Countries across the world worked together to create a step-change in the Basel Convention itself in order to alleviate the damage plastic does to life in the oceans and on land. The significant change at the recent meetings has been in categorising non-hazardous plastic waste that is not recyclable or is difficult to recycle as a waste requiring special consideration, and listing it in Annex II under the Basel Convention. Bringing non-recyclable or difficult-to-recycle plastic wastes under the Convention will – according to BIR – reduce their transboundary movement and force countries to do more to manage their own plastic waste at the point of generation.
Not only will movements of non-recyclable or difficult-to-recycle plastic wastes now be reduced and controlled, but also countries will work together under the Basel Convention Partnership for Plastic Wastes and will undertake more actions and initiatives so as better to manage plastics.
Within less than a year, the Basel Convention has reacted to public concerns and provided meaningful change. When these legal changes come into force, the next challenge will be implementation, helping even the smallest of island states to comply. The Bureau of International Recycling (BIR) has pledged to work with the new Basel Convention Partnership on Plastic Wastes, having already played an active role in the related Household Waste Partnership that includes inter alia plastic waste. BIR is also very supportive of avowed intentions to remove or reduce hazardous constituents in plastics among the “further actions to address waste under the Basel Convention”.
There can be hardly anyone around the world who is unaware or has not been affected by mismanagement of plastic waste and plastic litter. People absolutely do not want to ingest plastics through drinking water or food, nor do people want to see plastic cause harm to wildlife. Given the public’s great concern about the effects of plastic pollution on their health and the environment, the Government of Norway proposed changes last year to the United Nations’ “Basel Convention on the Control of Transboundary Movements of Hazardous Wastes and Their Disposal”. The Convention changes proposed by Norway were specifically to tackle non-hazardous solid plastic waste being dispersed into the environment and causing problems globally in the form of marine litter and microplastics.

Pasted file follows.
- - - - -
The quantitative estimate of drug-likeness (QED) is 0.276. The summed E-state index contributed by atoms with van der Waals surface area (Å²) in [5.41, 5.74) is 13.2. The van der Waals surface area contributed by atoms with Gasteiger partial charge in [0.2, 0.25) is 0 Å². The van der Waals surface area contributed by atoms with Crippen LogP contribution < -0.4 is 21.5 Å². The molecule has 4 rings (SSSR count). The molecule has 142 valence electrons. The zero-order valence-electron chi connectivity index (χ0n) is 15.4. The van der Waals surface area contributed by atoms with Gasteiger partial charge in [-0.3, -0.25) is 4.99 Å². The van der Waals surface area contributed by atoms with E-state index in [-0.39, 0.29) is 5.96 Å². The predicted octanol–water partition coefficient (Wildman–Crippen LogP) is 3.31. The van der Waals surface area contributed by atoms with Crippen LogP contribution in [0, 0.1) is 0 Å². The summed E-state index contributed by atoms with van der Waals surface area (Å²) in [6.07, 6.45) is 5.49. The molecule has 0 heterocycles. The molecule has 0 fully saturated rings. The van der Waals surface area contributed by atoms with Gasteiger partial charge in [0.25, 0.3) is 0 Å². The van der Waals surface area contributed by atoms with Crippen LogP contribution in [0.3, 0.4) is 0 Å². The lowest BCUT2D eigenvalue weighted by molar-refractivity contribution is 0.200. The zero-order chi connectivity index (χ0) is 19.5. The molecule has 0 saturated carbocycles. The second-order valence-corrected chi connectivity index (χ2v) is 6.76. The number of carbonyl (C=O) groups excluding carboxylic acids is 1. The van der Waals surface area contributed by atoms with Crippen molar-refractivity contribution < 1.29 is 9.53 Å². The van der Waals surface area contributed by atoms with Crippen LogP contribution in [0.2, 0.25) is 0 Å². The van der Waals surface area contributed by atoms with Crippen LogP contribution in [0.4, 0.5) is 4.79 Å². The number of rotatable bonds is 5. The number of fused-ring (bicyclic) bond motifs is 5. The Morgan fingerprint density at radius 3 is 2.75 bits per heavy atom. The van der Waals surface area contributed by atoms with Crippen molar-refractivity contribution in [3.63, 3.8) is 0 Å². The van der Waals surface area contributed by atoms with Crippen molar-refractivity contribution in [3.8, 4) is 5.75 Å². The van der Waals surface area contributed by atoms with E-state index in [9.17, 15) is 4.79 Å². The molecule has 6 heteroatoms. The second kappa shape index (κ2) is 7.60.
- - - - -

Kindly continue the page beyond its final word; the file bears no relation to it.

The production of new plastic goods is set to rise exponentially over the next decade. Worldwide, however, both the collection and initial sorting of used plastics are low; it follows that recycling of plastics is generally low too. Nevertheless, good recyclers around the world are always endeavouring to increase the quality and volumes of the plastics they recycle, and they look to everyone – from the general public to the United Nations – to support those aims. After all, recycling helps reduce the environmental impact of the ever-increasing demand for plastics, specifically mitigating the climate change effects of oil extraction and its use in making plastics.
BIR continues to work with governments to improve and optimise the conditions for managing plastic wastes.
These important topics will be discussed in detail at the upcoming BIR World Recycling Convention in Singapore (May 20-22 2019) during the plenary meetings of the International Environment Council and the Plastics Committee.